Submitted: Monday, May 17, 2010 at 18:45
ThreadID: 78543 Views:2281 Replies:7 FollowUps:2
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What is the best sealed deep cycle battery to use?.
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Reply By: Member - Andrew (QLD) - Monday, May 17, 2010 at 18:54

Monday, May 17, 2010 at 18:54

AnswerID: 417034

Reply By: TerraFirma - Monday, May 17, 2010 at 19:00

Monday, May 17, 2010 at 19:00
One that has the deepest cycles...
AnswerID: 417035

Reply By: Sand Man (SA) - Monday, May 17, 2010 at 19:10

Monday, May 17, 2010 at 19:10
I'm going to give a sensible answer.

If you can justify the initial purchase price, an AGM battery is by far the best option.
Quick to charge, doesn't spill or generate explosive gasses in confined areas.

It may depend on where you intend placing it.
In the engine bay, a sealed wet cell battery may be a better choice, due to lighter weight for a similar footprint battery and an increased ability to withstand the heat generated from the engine.

Having said that, I ran an AGM successfully in the engine bay without any noticeable adverse affect.



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AnswerID: 417036

Reply By: ChipPunk - Monday, May 17, 2010 at 22:31

Monday, May 17, 2010 at 22:31
Or a certain brand of Gel-Cel in norther climates....

LOL! I love the interpretation of sealed.
I hate AGMs/VRLAs being the official definition of "SLA" - ie Sealed Lead-Acid battery.
To me SLA also includes Gel Cels.
And although Gels and AGMs are not "truly" sealed, I have never regarded wet cells as sealed. Semi-sealed yes, but never "sealed".

But to quote an "expert" that has delivered batteries for over 20 years "all SLAs are the same" (technology I presume).

Until I read the other replies, my answer would have been the battery that best suits your environment and usage.
Andrew completed the rest of my answer. (Respect!)
AnswerID: 417079

Reply By: Maîneÿ . . .- Monday, May 17, 2010 at 23:54

Monday, May 17, 2010 at 23:54

How deep are your pockets ?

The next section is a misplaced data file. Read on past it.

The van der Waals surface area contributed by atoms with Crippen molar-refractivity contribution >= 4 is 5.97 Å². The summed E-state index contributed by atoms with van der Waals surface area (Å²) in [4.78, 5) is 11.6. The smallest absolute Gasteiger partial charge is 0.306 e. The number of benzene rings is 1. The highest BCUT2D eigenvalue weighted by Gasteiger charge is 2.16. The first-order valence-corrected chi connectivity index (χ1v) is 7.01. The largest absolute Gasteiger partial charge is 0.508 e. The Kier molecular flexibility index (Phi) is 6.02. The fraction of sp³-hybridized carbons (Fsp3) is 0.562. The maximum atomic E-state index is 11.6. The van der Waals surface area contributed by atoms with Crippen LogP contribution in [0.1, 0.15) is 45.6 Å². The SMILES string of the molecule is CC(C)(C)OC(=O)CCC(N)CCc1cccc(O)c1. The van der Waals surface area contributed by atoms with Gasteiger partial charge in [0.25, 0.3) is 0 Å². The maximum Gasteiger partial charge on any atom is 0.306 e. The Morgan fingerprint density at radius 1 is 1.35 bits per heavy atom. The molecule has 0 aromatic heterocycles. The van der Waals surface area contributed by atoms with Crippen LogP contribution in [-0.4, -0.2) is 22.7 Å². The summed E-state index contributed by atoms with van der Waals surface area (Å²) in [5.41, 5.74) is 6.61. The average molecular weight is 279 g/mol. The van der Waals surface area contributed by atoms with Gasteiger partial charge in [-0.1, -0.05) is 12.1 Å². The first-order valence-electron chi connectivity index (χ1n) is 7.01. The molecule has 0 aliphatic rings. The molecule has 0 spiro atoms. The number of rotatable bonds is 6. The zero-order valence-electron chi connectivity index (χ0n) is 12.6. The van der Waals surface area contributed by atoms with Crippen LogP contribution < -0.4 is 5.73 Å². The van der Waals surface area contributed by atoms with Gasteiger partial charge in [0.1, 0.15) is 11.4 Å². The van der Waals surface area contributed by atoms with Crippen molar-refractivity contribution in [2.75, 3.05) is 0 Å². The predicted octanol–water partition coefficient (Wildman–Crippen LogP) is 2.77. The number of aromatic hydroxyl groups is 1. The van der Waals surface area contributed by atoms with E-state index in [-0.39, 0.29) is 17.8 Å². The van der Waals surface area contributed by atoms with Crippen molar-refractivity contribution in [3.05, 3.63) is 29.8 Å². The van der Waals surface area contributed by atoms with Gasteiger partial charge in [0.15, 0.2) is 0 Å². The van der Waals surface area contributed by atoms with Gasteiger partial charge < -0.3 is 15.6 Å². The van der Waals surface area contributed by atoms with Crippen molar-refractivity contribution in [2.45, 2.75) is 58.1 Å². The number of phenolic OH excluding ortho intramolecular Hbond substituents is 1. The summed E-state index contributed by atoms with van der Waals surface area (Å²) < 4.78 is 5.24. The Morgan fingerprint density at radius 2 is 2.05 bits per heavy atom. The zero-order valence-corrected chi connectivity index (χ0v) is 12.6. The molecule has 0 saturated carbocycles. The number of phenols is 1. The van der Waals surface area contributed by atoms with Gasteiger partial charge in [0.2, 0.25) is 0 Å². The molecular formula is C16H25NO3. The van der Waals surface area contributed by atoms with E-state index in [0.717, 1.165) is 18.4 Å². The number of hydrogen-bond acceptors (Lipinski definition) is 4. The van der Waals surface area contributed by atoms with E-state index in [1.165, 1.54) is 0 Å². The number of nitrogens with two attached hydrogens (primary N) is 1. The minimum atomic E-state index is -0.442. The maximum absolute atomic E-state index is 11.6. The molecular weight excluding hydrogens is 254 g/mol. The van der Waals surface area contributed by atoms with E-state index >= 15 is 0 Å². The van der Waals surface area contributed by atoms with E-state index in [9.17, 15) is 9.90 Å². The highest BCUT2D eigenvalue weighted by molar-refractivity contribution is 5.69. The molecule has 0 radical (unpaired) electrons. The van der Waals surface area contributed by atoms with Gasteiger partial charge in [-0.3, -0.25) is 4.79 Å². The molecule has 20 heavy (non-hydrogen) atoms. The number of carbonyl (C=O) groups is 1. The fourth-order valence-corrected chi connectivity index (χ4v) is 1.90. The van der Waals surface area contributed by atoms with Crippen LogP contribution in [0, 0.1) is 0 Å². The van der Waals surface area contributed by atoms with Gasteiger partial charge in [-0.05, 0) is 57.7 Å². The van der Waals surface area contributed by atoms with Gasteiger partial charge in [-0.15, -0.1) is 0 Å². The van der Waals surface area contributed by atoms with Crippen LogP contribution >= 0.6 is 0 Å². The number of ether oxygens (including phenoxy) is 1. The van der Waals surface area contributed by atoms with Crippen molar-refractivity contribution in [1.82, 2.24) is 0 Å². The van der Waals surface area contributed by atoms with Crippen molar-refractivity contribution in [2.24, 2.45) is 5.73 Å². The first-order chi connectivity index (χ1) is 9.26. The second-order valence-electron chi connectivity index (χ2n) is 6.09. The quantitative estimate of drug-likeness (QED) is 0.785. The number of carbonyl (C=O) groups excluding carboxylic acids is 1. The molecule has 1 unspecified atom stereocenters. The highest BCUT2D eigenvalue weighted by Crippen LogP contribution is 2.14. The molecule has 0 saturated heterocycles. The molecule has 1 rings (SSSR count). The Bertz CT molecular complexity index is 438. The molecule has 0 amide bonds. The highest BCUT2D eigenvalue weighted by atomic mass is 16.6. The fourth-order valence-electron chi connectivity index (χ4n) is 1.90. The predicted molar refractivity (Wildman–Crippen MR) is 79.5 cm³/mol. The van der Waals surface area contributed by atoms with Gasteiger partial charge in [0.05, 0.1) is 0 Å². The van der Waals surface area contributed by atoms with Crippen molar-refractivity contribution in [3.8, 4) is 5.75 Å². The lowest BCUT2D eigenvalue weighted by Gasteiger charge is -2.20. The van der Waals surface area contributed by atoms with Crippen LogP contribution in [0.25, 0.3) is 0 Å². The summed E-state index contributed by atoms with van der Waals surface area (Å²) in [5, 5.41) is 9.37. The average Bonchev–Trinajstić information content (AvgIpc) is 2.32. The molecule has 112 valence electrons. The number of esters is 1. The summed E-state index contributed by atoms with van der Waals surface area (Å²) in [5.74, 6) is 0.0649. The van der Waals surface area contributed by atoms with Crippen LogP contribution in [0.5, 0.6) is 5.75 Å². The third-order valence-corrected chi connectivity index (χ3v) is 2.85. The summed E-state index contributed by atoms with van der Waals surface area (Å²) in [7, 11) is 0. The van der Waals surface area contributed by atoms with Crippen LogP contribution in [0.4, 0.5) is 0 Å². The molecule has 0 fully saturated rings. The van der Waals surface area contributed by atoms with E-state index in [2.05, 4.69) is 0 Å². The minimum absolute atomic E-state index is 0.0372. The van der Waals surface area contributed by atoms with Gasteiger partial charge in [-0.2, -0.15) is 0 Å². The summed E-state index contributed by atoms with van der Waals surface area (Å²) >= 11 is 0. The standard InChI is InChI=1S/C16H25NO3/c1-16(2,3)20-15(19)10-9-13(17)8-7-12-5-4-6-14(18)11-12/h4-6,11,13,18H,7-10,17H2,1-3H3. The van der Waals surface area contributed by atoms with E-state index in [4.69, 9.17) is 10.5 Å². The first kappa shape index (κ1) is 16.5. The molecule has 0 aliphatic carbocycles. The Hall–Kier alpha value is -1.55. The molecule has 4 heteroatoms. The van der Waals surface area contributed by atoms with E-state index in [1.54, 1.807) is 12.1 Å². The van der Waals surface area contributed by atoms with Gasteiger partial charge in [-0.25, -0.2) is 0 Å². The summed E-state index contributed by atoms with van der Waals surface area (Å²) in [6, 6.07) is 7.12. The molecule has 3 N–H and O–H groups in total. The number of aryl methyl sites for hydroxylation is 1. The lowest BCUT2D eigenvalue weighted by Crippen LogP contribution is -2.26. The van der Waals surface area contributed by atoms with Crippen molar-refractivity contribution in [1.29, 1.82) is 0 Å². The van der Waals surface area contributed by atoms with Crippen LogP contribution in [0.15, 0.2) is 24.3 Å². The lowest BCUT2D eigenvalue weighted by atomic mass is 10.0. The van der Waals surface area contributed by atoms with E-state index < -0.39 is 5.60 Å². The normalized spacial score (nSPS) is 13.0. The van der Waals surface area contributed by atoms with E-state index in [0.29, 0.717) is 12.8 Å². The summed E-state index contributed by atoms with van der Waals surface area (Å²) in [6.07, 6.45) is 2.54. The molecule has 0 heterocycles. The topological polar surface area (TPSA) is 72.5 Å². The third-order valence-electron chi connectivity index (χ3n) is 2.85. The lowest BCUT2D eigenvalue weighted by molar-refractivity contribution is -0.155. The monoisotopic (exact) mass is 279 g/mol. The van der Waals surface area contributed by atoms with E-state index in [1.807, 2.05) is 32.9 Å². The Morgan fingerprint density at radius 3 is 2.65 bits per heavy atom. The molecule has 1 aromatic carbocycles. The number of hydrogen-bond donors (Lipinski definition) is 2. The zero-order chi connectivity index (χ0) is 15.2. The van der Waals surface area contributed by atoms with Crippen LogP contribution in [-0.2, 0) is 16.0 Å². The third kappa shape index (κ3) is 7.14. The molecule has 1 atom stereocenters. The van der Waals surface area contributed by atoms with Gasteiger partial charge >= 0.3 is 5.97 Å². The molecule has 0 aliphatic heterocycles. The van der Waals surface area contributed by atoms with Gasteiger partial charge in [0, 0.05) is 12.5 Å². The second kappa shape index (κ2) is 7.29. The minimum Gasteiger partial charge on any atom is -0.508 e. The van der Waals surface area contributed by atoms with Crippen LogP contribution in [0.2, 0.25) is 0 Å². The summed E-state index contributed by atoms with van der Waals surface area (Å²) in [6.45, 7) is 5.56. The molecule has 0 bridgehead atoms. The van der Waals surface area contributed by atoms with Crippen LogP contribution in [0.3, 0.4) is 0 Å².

How long do you want them to last ?

Maîneÿ . . .
AnswerID: 417090

Reply By: Member - Tony (ACT) - Tuesday, May 18, 2010 at 06:30

Tuesday, May 18, 2010 at 06:30
I am having a goiod run out of the "Fullriver" battries. I use 2 x 110amp ones in the camper.
AnswerID: 417099

Reply By: Krypty - Tuesday, May 18, 2010 at 07:49

Tuesday, May 18, 2010 at 07:49
Hi all.The battery will not be being used under the bonnet.As the vehicle is a common rail diesel,I have a DC charger to up the alternator voltage to a suitable level (14.4volt).Also I need to charge at a highish current ,about 40 amps,so that rules out the 'chinese current limited 'batteries like the full river.Wondering what others are using,with success.
AnswerID: 417105

Follow Up By: R&J Batteries - Tuesday, May 18, 2010 at 08:23

Tuesday, May 18, 2010 at 08:23
I'm not sure what "chinese current limited" refers to, and anybody that makes statements like "all SLA are all the same" is clearly not to be considered an "expert" either. Sealed lead acid (SLA) or Valve Regulated Lead Acid (VRLA) batteries include Gel and AGM and should not be confused with conventional liquid acid Maintenance Free (MF) batteries.

Manufacturers publish a charge current limit based on the worst case charge voltage - in general this is around 20-30% of the nominal capacity. If you are charging a flat battery from an alternator around 14.2V there will be a high current (50-60A) for a relatively short time (5-10 mins), and this will taper down very quickly - this is quite normal and is insufficient time to develop significant internal heating which will lead to any gassing.

I would not recommend at all using 40A at 14.4V into any battery less than around 130Ah to ensure a long service life. Most common DC chargers are rated between 10-20A which is quite suitable for the common 100Ah size batteries.

Hope this helps, Dave
FollowupID: 687199

Follow Up By: Member - Teege (NSW) - Tuesday, May 18, 2010 at 13:15

Tuesday, May 18, 2010 at 13:15
I don't mean to be rude, but how did you expect to get an answer in relation to those circumstances from your original question? Or are you making this up as you go along?

FollowupID: 687235

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